The most common cause of a sticking caliper is the rubber flex hose, but since you changed that already, I'm worried you might have the next most common cause. Any chance the brake fluid got contaminated with a petroleum product like engine oil, transmission fluid, power steering fluid, or penetrating oil? If so, we'll have to weigh the value of the car to the cost to repair it.
The next time the brake locks up, stop on a slight incline, shift into neutral, place a block about a foot downhill of a tire so you don't look funny chasing after the car, then open the hydraulic system at various places to see where the brake fluid is being trapped. Start with the steel lines at the master cylinder, and hope that doesn't work. Next, open the bleeder screw on the sticking caliper. If that lets it release, get it to lock up again, then loosen the connection between the rubber flex hose and steel line.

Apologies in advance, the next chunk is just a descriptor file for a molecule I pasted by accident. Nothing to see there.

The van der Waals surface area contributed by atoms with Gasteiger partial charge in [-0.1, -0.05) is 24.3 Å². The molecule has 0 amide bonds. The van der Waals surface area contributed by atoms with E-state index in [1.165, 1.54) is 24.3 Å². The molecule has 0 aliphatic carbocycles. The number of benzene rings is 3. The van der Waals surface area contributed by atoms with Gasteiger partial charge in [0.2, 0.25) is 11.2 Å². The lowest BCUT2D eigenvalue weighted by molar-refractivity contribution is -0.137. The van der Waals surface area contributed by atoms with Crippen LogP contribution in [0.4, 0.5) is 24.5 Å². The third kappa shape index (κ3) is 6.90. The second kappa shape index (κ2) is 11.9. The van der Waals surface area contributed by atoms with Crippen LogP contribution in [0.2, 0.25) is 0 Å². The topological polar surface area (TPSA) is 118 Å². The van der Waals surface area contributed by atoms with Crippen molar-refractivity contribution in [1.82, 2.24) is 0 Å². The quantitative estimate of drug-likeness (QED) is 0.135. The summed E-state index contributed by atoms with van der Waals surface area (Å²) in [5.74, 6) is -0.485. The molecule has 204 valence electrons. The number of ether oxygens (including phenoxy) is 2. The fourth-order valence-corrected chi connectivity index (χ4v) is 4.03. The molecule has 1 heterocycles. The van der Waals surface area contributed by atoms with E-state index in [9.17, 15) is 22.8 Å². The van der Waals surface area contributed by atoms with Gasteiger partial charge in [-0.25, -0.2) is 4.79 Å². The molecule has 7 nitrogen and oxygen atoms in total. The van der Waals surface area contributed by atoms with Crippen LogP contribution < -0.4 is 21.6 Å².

If opening the caliper's bleeder screw doesn't work, look at the caliper's mounting bracket. Ford has used their share of miserable mounting designs that don't allow the caliper to slide freely. One pad can be fully released while the outer pad is being tugged against the rotor. The best you can do with some designs is to file them smooth and flat, and be sure all contact points are lubricated with high-temperature brake grease.
Saturday, November 7th, 2015 AT 7:44 PM